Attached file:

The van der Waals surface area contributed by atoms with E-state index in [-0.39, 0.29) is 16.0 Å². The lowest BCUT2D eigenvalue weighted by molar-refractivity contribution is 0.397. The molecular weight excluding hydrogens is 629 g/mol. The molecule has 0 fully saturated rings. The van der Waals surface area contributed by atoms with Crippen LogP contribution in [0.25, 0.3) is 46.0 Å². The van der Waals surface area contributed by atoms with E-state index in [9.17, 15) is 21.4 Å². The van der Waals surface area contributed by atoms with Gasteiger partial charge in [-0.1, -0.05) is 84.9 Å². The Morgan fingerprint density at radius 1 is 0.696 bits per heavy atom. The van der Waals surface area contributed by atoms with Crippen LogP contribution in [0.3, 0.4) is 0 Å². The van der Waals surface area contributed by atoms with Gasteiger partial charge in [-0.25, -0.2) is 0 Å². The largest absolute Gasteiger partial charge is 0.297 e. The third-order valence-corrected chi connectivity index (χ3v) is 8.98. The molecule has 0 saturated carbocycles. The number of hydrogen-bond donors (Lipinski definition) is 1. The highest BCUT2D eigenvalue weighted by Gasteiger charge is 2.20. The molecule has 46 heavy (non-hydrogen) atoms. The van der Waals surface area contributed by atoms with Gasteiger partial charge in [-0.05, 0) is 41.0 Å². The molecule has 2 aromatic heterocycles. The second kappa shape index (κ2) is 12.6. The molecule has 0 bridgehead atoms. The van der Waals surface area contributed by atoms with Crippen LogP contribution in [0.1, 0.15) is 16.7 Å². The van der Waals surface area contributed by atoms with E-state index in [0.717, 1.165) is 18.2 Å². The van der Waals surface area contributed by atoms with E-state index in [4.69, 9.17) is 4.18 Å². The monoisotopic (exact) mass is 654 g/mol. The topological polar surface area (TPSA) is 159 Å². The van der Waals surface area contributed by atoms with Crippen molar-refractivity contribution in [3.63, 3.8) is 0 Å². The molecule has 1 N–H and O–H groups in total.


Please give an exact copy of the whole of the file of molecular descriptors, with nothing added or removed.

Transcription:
The van der Waals surface area contributed by atoms with E-state index in [-0.39, 0.29) is 16.0 Å². The lowest BCUT2D eigenvalue weighted by molar-refractivity contribution is 0.397. The molecular weight excluding hydrogens is 629 g/mol. The molecule has 0 fully saturated rings. The van der Waals surface area contributed by atoms with Crippen LogP contribution in [0.25, 0.3) is 46.0 Å². The van der Waals surface area contributed by atoms with E-state index in [9.17, 15) is 21.4 Å². The van der Waals surface area contributed by atoms with Gasteiger partial charge in [-0.1, -0.05) is 84.9 Å². The Morgan fingerprint density at radius 1 is 0.696 bits per heavy atom. The van der Waals surface area contributed by atoms with Crippen LogP contribution in [0.3, 0.4) is 0 Å². The van der Waals surface area contributed by atoms with Gasteiger partial charge in [-0.25, -0.2) is 0 Å². The largest absolute Gasteiger partial charge is 0.297 e. The third-order valence-corrected chi connectivity index (χ3v) is 8.98. The molecule has 0 saturated carbocycles. The number of hydrogen-bond donors (Lipinski definition) is 1. The highest BCUT2D eigenvalue weighted by Gasteiger charge is 2.20. The molecule has 46 heavy (non-hydrogen) atoms. The van der Waals surface area contributed by atoms with Gasteiger partial charge in [-0.05, 0) is 41.0 Å². The molecule has 2 aromatic heterocycles. The second kappa shape index (κ2) is 12.6. The molecule has 0 bridgehead atoms. The van der Waals surface area contributed by atoms with Crippen LogP contribution in [0.1, 0.15) is 16.7 Å². The van der Waals surface area contributed by atoms with E-state index in [0.717, 1.165) is 18.2 Å². The van der Waals surface area contributed by atoms with E-state index in [4.69, 9.17) is 4.18 Å². The monoisotopic (exact) mass is 654 g/mol. The topological polar surface area (TPSA) is 159 Å². The van der Waals surface area contributed by atoms with Crippen molar-refractivity contribution in [3.63, 3.8) is 0 Å². The molecule has 1 N–H and O–H groups in total.